Lifehacker have a great, short, introduction to Mind Mapping as technique to for making meeting notes. It’s something I’ve found useful but seen few doing. Sometimes I use MindManager in the meeting but often it’s just a pen and paper, still using the map format.
The advantage of a map is, with few words, it can capture relationships between ideas that linear format notes can’t show. It’s also far more flexible allowing topics to grow as the conversation flows. Additional info relating to an earlier topic can be linked with a line irrespective of it’s location on the page.
While this isn’t “pure mind mapping” my hand maps tend to be very unstructured and often break the “rules”. While the purists may disagree I think you should concentrate on capturing the information rather than worrying too much about structure. I find they are still meaningful, and readable, in spite of my appalling handwriting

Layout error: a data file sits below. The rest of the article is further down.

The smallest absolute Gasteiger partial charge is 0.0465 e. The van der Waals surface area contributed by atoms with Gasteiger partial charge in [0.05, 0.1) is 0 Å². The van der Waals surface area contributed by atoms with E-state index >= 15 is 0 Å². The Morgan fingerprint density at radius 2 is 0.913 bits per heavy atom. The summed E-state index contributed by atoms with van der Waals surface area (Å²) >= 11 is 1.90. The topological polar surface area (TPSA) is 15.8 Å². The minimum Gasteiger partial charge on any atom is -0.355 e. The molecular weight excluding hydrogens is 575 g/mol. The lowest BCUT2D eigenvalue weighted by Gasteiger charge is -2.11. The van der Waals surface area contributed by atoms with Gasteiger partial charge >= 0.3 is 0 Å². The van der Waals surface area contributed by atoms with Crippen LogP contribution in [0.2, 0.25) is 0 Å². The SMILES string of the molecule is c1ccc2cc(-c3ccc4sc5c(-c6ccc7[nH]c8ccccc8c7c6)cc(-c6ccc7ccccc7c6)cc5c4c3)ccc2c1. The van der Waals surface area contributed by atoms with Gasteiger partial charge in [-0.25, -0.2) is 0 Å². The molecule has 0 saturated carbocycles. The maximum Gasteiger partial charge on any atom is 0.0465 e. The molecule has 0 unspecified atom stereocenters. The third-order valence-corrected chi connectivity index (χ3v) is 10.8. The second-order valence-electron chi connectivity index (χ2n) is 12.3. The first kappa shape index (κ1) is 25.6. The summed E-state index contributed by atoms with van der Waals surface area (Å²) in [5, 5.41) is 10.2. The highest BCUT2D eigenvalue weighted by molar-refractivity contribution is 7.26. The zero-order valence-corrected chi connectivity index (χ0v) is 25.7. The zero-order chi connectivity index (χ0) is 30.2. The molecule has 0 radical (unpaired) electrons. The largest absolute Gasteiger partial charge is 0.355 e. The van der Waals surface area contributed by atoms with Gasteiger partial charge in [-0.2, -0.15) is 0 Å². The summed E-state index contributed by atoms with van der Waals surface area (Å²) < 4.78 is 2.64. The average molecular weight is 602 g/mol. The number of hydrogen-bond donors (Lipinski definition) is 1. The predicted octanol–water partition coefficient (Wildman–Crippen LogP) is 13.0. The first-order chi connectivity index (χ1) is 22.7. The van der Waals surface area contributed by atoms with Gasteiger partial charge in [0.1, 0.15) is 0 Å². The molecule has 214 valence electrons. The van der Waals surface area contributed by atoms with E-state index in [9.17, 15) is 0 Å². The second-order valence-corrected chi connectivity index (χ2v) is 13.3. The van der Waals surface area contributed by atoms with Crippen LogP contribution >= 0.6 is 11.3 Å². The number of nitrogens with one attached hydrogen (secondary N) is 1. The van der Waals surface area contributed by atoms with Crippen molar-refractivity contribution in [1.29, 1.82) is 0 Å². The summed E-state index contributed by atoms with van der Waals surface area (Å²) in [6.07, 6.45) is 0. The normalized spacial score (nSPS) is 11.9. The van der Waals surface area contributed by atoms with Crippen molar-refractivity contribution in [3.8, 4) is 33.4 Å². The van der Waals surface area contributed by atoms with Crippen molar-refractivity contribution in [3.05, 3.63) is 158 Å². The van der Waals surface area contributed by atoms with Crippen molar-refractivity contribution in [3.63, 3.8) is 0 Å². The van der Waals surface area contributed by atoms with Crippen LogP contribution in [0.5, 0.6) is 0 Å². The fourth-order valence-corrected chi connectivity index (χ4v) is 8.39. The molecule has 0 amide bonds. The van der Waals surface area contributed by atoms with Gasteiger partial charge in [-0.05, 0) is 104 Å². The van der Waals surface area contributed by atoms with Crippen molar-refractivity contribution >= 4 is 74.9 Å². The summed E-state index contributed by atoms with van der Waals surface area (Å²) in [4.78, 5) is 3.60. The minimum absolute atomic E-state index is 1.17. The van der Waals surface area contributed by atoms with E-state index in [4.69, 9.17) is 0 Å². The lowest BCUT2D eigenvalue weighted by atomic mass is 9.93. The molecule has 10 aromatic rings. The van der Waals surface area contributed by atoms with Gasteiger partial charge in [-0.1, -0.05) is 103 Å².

Note Taking: A Beginner's Guide to Mind Mapping Meetings - Lifehacker
Do you have trouble keeping up with meetings because you can't take notes as fast as the speaker talks?
If you do jot down some thoughts and ideas, by the time you re-read your notes they make no sense? If this sounds like you, a meeting mind map may be just what you need…
See how Mind Mapping helps me cope with information overload in this post from last year: